Prof. Pumla Gobodo-Madikizela, Stellenbosch University, ventured into the implications of empathy and forgiveness when examining the relationship between a victim and perpetrator of human cruelty at a lecture Wednesday.
“The essence of empathy is the capacity to feel with and to participate in shared reflective engagement with the other’s inner life,” Gobodo-Madikizela said.
Mentalization, stemming from imagination, is a major component of our ability to empathize, according to Gobodo-Madikizela. A person’s ability to truly empathize can be learned at a very young age.
“The human capacity for imagination, being open and receptive to another person’s circumstances, has an important role to play in empathy,” she said.
Gobodo-Madikizela illustrated the power of forgiveness between a victim and perpetrator in a story she heard while working with the Truth and Reconciliation Commission about Amy Biehl — an anti-apartheid activist who was killed in South Africa. According to Gobodo-Madikizela, Biehl’s parents created a foundation in their daughter’s name, and instead of condemning the murder, they invited their daughter’s killer to work with them at the foundation.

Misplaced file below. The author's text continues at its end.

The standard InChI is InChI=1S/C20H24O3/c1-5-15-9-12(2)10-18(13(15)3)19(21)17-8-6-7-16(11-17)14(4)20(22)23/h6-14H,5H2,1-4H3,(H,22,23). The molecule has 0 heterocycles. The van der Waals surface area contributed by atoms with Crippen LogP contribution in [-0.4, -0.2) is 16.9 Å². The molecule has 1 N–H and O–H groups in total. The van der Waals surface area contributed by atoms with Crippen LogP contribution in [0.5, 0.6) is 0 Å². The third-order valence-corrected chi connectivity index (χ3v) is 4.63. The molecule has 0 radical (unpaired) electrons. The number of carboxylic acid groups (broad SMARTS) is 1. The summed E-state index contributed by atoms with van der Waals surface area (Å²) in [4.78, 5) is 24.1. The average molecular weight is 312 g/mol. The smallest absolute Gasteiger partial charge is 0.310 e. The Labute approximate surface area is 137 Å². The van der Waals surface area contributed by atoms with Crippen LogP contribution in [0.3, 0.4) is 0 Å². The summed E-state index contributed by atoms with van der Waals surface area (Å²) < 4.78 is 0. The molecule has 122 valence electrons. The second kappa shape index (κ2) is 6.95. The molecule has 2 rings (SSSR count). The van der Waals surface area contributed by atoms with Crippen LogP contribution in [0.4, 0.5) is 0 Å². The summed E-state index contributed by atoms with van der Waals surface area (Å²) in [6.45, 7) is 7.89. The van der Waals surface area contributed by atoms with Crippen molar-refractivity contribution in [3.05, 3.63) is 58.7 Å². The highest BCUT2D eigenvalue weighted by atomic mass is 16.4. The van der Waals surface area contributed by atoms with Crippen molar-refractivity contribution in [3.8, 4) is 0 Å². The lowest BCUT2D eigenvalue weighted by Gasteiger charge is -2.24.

When a victim extends an empathic hand to the perpetrator, the perpetrator is more likely to “come closer,” allowing for a deeper dialogue and eventual forgiveness between the two, according to Gobodo-Madikizela.
“These unique moments that we witnessed at the public hearings of the TRC presented us with new solutions that transcend the ‘limits’ of the human condition — profound moments of history that expanded our sense of what’s possible,” she said.
However, Gobodo-Madikizela stressed that the victim is not obligated to forgive a perpetrator.
“I have argued that forgiveness is the wrong word,” she said. “What is really important is for us to consider that it is possible to reconnect with people we have considered to be enemies in the past.”
Gobodo-Madikizela said empathy can help to solve problems that stretch into the past.
“We come from a society or societies that are wounded in your country as well as in mine,” she said. “We’ve carried a lot of wounds, and these wounds are not just from our own generation. They are wounds that go back several generations. Therefore we have to be conscious of how this may impact on our relationships with others.”
Gobodo-Madikizela spoke of a word often found in many African cultures — ubuntu. Roughly translated, ubuntu is “a deep sense of love for the other.”
“The concept of ubuntu is an ethic based on the understanding that one’s subjectivity is inextricably intertwined with that of others in one’s community,” she said. “From the perspective of ubuntu, all people are valued as part of the human community and worthy of being so recognized. This entails not blind acceptance of others, no matter what they do, but rather an orientation of openness to others and a reciprocal caring that fosters a sense of solidarity.”